The first individual trophy was the Hart Trophy, first awarded in 1924 to the league's most valuable player. This trophy was replaced by the current Hart Memorial Trophy in 1960 when the original Hart trophy became too unwieldy. The Lady Byng Trophy followed in 1925, a year later, awarded to the most gentlemanly player in the league. Two years later, the Vezina Trophy was created for the NHL's top goaltender. The Conn Smythe Trophy was first awarded to the NHL's playoff most valuable player in 1965. Presently, the NHL has 18 annual individual trophies and awards, the most recently created being the Jim Gregory General Manager of the Year Award which was inaugurated in 2010.
Out of the original individual NHL trophies that were awarded prior to expansion (which would be followed by the creation of more individual awards), several players are tied with three awards in the same season. Stan Mikita won the Hart, Art Ross, and Lady Byng trophies, doing so consecutively in the 1966-67 and 1967-68 seasons. Guy Lafleur and Wayne Gretzky have each won the Art Ross, Hart, and Conn Smythe trophies, as well as the Cup, in 1976-77 and 1984-85, respectively. Bobby Orr won the Hart, Norris, and Conn Smythe trophies, along with the Stanley Cup, in 1969-70 and 1971-72. In 1970, Orr also won the Art Ross which makes him the only player to capture four original NHL awards in a single season (Orr also earned a NHL First Team selection, and the only honor which he was eligible for but did not win was the Lady Byng due to his physical style of play).[incomplete short citation][incomplete short citation]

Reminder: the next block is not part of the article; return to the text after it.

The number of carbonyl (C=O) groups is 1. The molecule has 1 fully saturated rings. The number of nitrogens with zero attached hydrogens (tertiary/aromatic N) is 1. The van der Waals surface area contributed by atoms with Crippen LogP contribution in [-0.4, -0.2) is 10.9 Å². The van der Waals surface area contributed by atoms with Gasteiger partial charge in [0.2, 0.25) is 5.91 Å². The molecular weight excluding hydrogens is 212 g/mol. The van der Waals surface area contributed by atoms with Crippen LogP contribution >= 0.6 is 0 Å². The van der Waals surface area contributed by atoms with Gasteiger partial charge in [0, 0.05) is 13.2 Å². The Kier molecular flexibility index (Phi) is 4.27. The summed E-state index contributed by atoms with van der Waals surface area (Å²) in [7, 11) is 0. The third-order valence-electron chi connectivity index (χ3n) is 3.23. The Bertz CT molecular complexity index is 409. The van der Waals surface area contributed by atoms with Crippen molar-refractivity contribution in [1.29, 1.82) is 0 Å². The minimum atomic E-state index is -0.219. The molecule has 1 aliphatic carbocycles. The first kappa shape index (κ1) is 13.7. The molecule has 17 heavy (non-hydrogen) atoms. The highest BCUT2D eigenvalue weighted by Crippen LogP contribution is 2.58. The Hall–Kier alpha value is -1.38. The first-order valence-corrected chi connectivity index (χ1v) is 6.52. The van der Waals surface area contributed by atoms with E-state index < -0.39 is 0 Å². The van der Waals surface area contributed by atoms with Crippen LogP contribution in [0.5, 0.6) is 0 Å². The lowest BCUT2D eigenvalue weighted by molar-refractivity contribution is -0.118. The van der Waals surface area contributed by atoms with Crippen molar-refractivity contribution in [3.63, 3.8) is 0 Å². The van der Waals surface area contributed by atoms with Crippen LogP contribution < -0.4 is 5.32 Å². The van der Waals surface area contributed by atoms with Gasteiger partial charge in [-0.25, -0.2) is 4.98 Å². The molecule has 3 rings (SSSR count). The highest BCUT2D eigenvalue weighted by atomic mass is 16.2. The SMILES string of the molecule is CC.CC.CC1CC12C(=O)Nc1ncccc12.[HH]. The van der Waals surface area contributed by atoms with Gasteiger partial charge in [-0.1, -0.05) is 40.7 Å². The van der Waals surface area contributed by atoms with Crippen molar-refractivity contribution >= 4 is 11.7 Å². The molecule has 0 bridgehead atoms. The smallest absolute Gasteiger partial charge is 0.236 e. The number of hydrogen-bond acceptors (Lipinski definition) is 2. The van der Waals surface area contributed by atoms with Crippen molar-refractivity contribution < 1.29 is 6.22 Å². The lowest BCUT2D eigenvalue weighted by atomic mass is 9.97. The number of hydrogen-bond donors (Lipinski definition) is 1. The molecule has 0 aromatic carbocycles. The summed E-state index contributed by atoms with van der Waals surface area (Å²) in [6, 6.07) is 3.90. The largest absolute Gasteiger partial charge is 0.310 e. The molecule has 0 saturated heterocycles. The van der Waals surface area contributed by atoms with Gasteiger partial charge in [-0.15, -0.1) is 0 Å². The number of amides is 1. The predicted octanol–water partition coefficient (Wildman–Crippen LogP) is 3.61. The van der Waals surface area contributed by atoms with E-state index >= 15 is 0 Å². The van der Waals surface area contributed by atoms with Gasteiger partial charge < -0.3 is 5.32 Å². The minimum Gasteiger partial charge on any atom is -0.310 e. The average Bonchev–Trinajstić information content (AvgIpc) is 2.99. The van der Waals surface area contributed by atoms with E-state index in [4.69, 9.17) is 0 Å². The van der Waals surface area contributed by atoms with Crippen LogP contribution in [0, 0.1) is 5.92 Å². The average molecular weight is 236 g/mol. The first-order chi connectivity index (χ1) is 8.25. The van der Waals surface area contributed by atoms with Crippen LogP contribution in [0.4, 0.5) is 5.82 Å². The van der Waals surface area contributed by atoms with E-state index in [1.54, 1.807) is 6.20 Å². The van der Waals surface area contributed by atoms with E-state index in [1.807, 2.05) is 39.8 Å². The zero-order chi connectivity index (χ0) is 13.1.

In addition, the First and second All-Star teams have been named since the 1930-31 NHL season to honor the best performers over the season at each position, as well as the NHL All-Rookie Team from 1983 onwards.
Some of these individual trophies are automatically awarded to players based on their statistics during the regular season, most notably the Art Ross Trophy, Richard Trophy and Jennings Trophy. Other individual trophies are voted on by the Professional Hockey Writers' Association or the team general managers.